The Mad Wolf’s Daughter is a middle grade fantasy about a scrappy, strong, and fearless 12-year-old girl named Drest whose sheltered life upends when knights invade the remote Scottish headland where she lives with her family. The knights capture Drest’s father and five brothers, and leave her behind with one of their own wounded knights whom she takes as her captive and sets off to reach the castle where her family is being held for execution.
We spoke with debut author Diane Magras about her fascination with medieval Scotland, strong female protagonists, and her favorite books as a kid.
What inspired you to write about a girl trained to be as tough as her five brothers and father?
When I first came up with the premise of this book, I wanted my protagonist to have the same opportunities that her brothers had, and true equality with them. Girls have always grown up being told that they’re physically weaker than boys, that it’s just a matter of biology—and the implied (or direct) conclusion is that therefore they can’t do what boys do. I wanted to confront that by showing a girl who was strong, and also very comfortable being herself. I also wanted to model a community where the men and boys were supportive of the girl among them: Drest’s father and brothers are her biggest advocates. Yes, she’s physically smaller than they are, and younger, but, as they point out, she’s faster on her feet than any one of them, and the best swimmer of the lot. It was especially important to me to upend gender expectations in a medieval setting where women historically hadn’t been seen with equality, and to show how this kind of equality could have actually happened.
Based on your Glossary and Author’s Note, it’s clear you did tons of research for The Mad Wolf’s Daughter. What’s your connection to medieval Scotland?
I’ve always been fascinated with the medieval world and the invention, imagination, and beauty that existed alongside the brutality. I’ve been obsessed with the U.K. since I was a teen, and Scotland has for many years had a special place in my heart: a scrappy northern country that throughout history kept standing up to its powerful southern neighbor.
In 2016, I went on my first research trip to Scotland with my husband and son—and then we scrimped and saved to go on another in 2017. We spent hours at castles and abbeys and drove all over the Scottish Borders and to the southern coast. These trips meant a lot to me—I’m the kind of person who puts my hand on a castle wall and starts imagining who else might have put his/her hand there seven or eight hundred years ago. The in-person research also helped me catch details, from what carrion crows really sound like, to locks, doors, and windows in castles. Oh, and the stairs: I’d read about narrow castle stairs, but it’s quite a different feeling to walk upon them with those tight, curving walls and imagine what it would be like to race up or down, weighed by chain mail and a sword and shield.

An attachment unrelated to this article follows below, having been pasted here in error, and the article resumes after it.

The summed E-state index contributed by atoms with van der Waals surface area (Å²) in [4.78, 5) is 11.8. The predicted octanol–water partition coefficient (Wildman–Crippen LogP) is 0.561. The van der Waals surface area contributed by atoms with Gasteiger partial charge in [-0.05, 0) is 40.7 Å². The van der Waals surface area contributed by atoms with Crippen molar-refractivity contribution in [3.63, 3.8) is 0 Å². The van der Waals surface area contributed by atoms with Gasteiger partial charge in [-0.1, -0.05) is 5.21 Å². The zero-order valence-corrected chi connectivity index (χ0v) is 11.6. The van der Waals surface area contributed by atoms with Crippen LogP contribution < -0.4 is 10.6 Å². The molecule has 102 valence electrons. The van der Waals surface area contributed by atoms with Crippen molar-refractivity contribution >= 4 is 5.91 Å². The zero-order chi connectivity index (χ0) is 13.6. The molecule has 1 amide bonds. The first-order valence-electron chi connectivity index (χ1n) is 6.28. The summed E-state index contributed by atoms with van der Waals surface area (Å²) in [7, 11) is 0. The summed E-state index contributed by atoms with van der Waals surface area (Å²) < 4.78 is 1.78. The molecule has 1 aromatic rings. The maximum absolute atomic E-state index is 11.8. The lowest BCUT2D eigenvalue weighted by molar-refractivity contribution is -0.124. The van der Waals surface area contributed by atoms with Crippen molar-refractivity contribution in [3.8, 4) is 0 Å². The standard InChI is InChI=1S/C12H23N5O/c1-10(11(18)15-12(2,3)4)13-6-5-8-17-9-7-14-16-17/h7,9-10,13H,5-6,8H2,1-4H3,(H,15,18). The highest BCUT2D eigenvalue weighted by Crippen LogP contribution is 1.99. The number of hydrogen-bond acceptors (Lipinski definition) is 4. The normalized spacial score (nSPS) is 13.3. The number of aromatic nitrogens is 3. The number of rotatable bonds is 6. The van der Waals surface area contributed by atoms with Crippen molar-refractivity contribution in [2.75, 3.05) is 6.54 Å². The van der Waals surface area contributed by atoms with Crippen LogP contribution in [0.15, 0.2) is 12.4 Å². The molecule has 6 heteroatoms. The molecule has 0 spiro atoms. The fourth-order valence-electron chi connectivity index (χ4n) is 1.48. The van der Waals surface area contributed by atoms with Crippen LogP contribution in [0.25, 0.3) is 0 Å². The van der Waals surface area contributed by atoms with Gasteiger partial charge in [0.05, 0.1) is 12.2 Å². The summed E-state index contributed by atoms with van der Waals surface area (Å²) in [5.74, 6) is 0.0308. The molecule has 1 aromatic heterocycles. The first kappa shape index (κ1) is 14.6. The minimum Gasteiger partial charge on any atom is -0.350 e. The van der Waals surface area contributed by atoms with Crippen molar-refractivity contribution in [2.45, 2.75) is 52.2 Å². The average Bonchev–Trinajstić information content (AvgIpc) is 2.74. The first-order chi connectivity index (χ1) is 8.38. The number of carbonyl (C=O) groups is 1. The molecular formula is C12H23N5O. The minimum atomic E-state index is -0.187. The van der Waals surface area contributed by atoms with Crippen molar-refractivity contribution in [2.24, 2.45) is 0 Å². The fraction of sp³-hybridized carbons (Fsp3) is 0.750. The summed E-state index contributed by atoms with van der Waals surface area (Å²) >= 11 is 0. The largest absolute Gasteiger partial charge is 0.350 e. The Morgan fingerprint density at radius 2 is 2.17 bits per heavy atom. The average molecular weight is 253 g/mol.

You thanked your 11-year-old son Benjamin in the acknowledgments, “my first reader and editor, who has read and critiqued every draft.” How did his feedback help you write this story?
He’s an avid reader, and he knows what makes a middle grade novel work. First, I read each polished draft of The Mad Wolf’s Daughter aloud to him, as he read over my shoulder. He helped me catch typos, he laughed at the funny parts (so I knew I’d nailed them), and he questioned some word choices. Sometimes we had discussions about what a term meant, and he encouraged me to spell it out. Whenever I reached the end of a chapter in these read-alouds, I’d stop and we’d discuss how that chapter had gone, what the pacing had been like, what he liked and didn’t like, and anything that wasn’t clear. If he wanted me to keep reading (which meant my pacing was spot-on), we’d have our chat at a break. This feedback was incredibly helpful.
What books did you like to read as a kid?
When I was a middle grader, I read a lot of old fantasy, from The Lion, the Witch, and the Wardrobe to The Sword of Shannara. But the books that really engaged me and fit me best were The Dark is Rising and the other books in that series. The British lore, those powerful descriptions, the chase scenes, the well-rounded characters—those stories spoke to me in a way that nothing else had, and planted in me the seed to want to start writing. They’re still among my favorite books.
What is up next for you? Are there more books coming that we can look forward to?
The Mad Wolf’s Daughter has a sequel that will be out next year at this time. You’ll learn all about Drest’s mother (some readers may notice a few subtle hints about her in the first book). That and new secrets will come to light!
The Mad Wolf’s Daughter is on B&N bookshelves now!